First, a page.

• What to Do If Things Go Wrong
    • “It’s a standard contract”
    • The silent treatment
    • Escalation and ultimatums
  • Summary of Negotiating Tips

Chapter 5 Programming Fundamentals

  • Understanding Binary, Octal, Hexadecimal
    • Converting hexadecimal to binary
    • Using unicode
  • Understanding Data Structures
    • Using arrays
    • Using hash tables
    • Using queues and stacks
    • Using trees
    • Using graphs
    • Understanding graph traversal
  • Sorting
  • Working with Recursion
  • Modeling with Object-Oriented Programming
    • Understanding classes and objects
    • Untangling inheritance and composition
    • Exploring polymorphism
    • Data-hiding with encapsulation
  • Thinking Like a Functional Programmer
  • Understanding SQL
    • What is ACID?
    • Set-based thinking
  • Full-Stack Web Development
  • Decipering Regular Expressions
    • Finding content with anchors and word boundaries
    • Matching character classes
    • Constraining matches with quantifi ers
    • Working with groups and captures
    • Avoiding gotchas
    • More reading
  • Recognizing Hard Problems
  • Questions
  • Answers

Chapter 6 Code Quality

  • Writing Clear Code
  • Writing Expressive Code
  • Measuring Effi ciency and Performance
    • Big-O notation
      • Constant, O(1)
      • Logarithmic, O( log n )
      • Linear, O(n)
      • Quadratic, O(n2)
      • Using big-O
    • Measure performance
    • Consider context
    • Have a goal
    • Measure more than once, take an average
    • Divide and conquer
    • Try the easy things fi rst
    • Use a profi ler
  • Understanding What “Modular” Means
  • Understanding the SOLID principles
    • Single Responsibility Principle
    • Open/Closed Principle
    • Liskov Substitution Principle
    • Interface Segregation Principle
    • Dependency Inversion Principle
  • Avoiding Code Duplication
  • Questions
  • Answers

Chapter 7 The Usual Suspects

  • Concurrent Programming
    • Race conditions
    • Locks
    • Deadlocks
    • Livelocks
  • Relational Databases
    • Database design
    • Normalization
      • First normal form: “No repeated values”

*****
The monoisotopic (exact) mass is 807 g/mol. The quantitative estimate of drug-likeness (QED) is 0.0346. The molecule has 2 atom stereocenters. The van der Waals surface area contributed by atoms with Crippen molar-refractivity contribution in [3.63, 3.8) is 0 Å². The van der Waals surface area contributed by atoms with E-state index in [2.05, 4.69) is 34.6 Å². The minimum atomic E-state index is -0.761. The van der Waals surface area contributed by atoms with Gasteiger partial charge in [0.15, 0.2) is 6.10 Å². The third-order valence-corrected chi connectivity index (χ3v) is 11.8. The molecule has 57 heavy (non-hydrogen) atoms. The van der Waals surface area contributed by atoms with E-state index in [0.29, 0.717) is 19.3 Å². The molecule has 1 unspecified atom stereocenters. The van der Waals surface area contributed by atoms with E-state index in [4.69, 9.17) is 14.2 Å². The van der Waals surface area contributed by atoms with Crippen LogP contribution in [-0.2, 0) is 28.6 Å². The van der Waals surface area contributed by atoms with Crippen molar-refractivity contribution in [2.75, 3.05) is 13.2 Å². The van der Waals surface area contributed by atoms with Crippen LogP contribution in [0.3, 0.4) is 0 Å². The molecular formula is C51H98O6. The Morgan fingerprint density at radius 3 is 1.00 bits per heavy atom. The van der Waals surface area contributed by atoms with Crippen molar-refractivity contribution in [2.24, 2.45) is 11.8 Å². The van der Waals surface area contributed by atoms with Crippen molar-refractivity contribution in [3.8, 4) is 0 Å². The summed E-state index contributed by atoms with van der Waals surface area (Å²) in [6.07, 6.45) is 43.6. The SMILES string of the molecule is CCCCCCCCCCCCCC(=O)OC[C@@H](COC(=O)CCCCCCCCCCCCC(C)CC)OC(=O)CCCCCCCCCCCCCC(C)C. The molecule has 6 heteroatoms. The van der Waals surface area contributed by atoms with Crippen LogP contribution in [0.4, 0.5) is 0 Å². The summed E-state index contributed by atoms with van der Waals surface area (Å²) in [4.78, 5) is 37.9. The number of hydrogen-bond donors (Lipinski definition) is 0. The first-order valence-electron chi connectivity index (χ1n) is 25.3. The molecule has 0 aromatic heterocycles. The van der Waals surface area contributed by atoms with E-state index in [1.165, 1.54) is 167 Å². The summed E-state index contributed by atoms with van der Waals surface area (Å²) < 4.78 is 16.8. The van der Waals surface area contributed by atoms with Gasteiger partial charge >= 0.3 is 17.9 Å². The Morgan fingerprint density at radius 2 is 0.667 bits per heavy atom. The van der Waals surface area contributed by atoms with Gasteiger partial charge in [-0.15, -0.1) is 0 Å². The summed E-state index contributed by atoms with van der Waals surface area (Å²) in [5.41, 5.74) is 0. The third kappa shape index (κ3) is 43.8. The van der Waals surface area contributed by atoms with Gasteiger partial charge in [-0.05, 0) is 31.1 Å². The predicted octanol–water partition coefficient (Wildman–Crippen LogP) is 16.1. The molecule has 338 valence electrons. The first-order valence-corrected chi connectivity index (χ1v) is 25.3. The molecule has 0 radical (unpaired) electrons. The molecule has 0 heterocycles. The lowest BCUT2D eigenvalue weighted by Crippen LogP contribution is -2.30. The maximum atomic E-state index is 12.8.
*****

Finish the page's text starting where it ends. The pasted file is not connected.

• Second normal form: “No partial dependencies”
      • Third normal form: “No transitive dependencies”
      • Boyce-Codd normal form
      • Beyond BCNF
    • Denormalization
    • Populating a normalized database
  • Pointers
    • Functions in C receive arguments by value
    • Arrays in C are handled like pointers
    • Passing values and references
  • Design Issues
    • YAGNI is not an excuse to take shortcuts
    • Design for performance
    • Do not trade common sense for a methodology
  • Bad Habits
    • Mishandling exceptions
    • Not being paranoid enough
    • Being superstitious
    • Working against the team
    • Copying and pasting too much
    • Eager loading
  • Questions
  • Answers

Chapter 8 Quirks and Idioms

  • Binary Fractions and Floating Point Numbers
  • Questions
  • JavaScript
  • Questions
  • C#
  • Questions
  • Java
  • Questions
  • Perl
  • Questions
  • Ruby
  • Questions
  • Transact-SQL
  • Questions
  • Answers

Chapter 9 Testing — Not Just for Testers

  • Unit Tests
  • Test-Driven Development
    • Behavior-driven development
    • Red, green, refactor
  • Writing Good Unit Tests
    • Run quickly
    • Be simple
    • Be self-evident
    • Be helpful when failing
    • Be self-contained
  • Testing Slow Things
  • Unit Testing Frameworks
  • Mock Objects
  • Questions
  • Answers

Chapter 10 The Right Tools

  • Exploring Visual Studio
  • Questions
  • Exploiting Command-Line Tools
  • Questions
  • Understanding PowerShell
  • Questions
  • Troubleshooting with Utilities from Sysinternals
  • Questions
  • Managing Source Code
    • Source control with Team Foundation Server
  • Questions
    • Source control with Subversion
  • Questions
    • Source control with git
  • Questions
  • Answers

Chapter 11 Notorious Interview Questions

  • Estimating on the Spot
  • Questions
  • Solving Puzzles and Brain-Teasers
  • Questions
  • Solving Probability Problems
  • Questions
  • Coping with Concurrency
  • Questions
  • Doing Tricks with Bits
  • Questions
  • Devising Recursive Algorithms
  • Questions
  • Understanding Logic Gates
  • Questions
  • Writing Code to…Prove You Can Code
  • Questions
  • Answers

Chapter 12 Programming Wisdom

  • Questions
  • Answers

Appendix Preparing Your Cheat Sheets

  • General and Behavioral
  • Programming, General
  • Programming Concepts
  • Work History
  • Questions to Ask, If Given the Opportunity

Index